MLKingship

I remember being a child and first appreciating Dr. Martin Luther King Jr.  There was a tribute on the TV honoring the good doctor, and I watched it while my mom cooked dinner.  We had been learning about him in school, and I was moved at the fact that this great man gave his life to allow a little black boy like me the freedom that I took for granted.  Someone got on stage, or maybe it was a gospel group, I can’t recall, but they sang a stirring tribute, one of those old gospel hymnals I could remember hearing in church.  I burst out in tears at the sight.  It was like an older, wiser family member had passed and I couldn’t help but become emotional.  I remember my mother rushing out, asking “What’s wrong?  What happened?”  All I could say through my tears was, “He’s dead…I wish Martin Luther King wasn’t dead!”

Now that I am older, I still harbor a deep respect for the good doctor.  I also have respect for his rival in the Civil Rights movement, the ‘By any means necessary’ ying to his ‘I have a dream’ yang Malcolm ‘X’ Little, but I always felt a closer kinship to Dr. King.  Being that I am a bit more laid back, peaceful, a bit happy go lucky guy, I could appreciate the peaceful condemnation that Dr. King exhibited to a masterful degree.  While the racists of the deep, south tried to use religion as a base for their hatefulness, Dr. King was able to denounce their twisting of faith.  How could such a loving God, encourage such wraith onto a non-violent protest for equal, human rights?  He was a genius leader that upheld peace and civility, it’s sad that there can’t be more like him.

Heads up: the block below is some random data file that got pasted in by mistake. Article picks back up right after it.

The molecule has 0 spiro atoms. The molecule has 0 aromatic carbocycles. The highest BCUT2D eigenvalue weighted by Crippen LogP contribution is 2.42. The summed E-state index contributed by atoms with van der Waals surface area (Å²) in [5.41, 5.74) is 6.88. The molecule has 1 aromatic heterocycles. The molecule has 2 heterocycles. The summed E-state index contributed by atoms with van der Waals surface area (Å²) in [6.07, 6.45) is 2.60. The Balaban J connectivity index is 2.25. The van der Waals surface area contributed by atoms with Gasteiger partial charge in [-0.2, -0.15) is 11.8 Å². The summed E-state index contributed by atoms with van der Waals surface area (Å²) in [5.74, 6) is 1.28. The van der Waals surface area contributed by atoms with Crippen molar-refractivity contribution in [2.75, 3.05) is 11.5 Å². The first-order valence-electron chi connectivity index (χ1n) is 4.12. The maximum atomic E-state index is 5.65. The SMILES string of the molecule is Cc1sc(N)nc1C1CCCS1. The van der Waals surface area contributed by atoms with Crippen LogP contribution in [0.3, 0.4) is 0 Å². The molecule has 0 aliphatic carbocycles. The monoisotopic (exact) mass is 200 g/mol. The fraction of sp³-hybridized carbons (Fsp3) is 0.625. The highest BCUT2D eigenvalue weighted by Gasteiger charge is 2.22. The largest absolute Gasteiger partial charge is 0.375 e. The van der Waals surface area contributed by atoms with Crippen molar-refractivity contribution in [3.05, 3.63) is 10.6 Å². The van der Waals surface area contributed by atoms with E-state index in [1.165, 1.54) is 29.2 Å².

Now we are in an age when the first black president is preparing to step down from two stints in the white-house.  There are more black millionaires than ever, and the nation as a whole is shifting towards the minorities being the majority.  With that said, poverty is ever present, and we have become so numb to violence that any news of mass killings becomes more of a debate about gun control than a mourning of the lives lost.  Would Dr. King be proud of the present days he helped usher in almost fifty years since his passing?  Or would he wonder why the leaders of today are more interested in bickering over politics, and less focused on bringing the nation its ‘American Dream’?